I think at times, I do so much and keep so busy, so I dont have to think about things, or mull over could of, should of, would of, or the wrong turns I took when PTSD came into our lives. I still dont always make the best decision or know the right answer. Often enough, I am flying by the seat of my pants. No one has said “this is how you do it, this is how you deal with it.”
As frustrating as things can get for me, I imagine them that much worse for my husband. I know he is tired of doctors visits, and me making him go, but I want us to grow old together. Anyone could understand that, right? So why doesnt he seem to get that? Why cant he see that I want him to grow old with me, watching our kids grow, graduate from school/college, get married and have kids of their own?
I think that is the most frustrating part of it all…about our story with PTSD. The fact that he isnt always able to see these things. To focus on that. The fact that most of the time, he rarely shares with me what is going on with him, when he used to always share. I could ask him what he was thinking, and he would tell me. Now I get the proverbial “nothing” or when I ask how he is doing, its “Im fine,” even though I know he isnt fine. It is frustrating to no end at times.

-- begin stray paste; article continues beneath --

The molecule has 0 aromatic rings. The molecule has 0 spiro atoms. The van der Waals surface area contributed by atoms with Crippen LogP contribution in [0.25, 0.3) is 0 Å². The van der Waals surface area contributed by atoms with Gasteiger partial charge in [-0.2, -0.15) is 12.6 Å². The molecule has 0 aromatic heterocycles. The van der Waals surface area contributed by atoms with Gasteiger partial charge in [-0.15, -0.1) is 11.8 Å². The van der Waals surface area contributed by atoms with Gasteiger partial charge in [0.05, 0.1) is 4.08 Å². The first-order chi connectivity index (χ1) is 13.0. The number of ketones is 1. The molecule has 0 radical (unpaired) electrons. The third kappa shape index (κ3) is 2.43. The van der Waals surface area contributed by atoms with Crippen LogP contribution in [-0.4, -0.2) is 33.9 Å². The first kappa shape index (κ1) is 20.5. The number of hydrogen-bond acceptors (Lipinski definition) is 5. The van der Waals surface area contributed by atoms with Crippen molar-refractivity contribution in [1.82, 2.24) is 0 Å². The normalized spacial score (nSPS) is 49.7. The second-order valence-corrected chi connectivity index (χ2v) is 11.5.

That being said, Im thankful. I am thankful for all he does. I’m thankful he isnt where he once was, in that extremely dark place that he couldnt get out of. The fear is still there we will backslide to that place, but in part I try to not focus on that. I mean I cant right? If I do, then how can I enjoy life, constantly waiting for that other shoe to drop, but still, it is always at the back of my mind.
Here is a great link that has some tips with living with PTSD and/or TBI. Remember that it is all a learning process. You have to learn what works for you and your family. Try to find yourself through all of this. Find the strength, and courage from this all.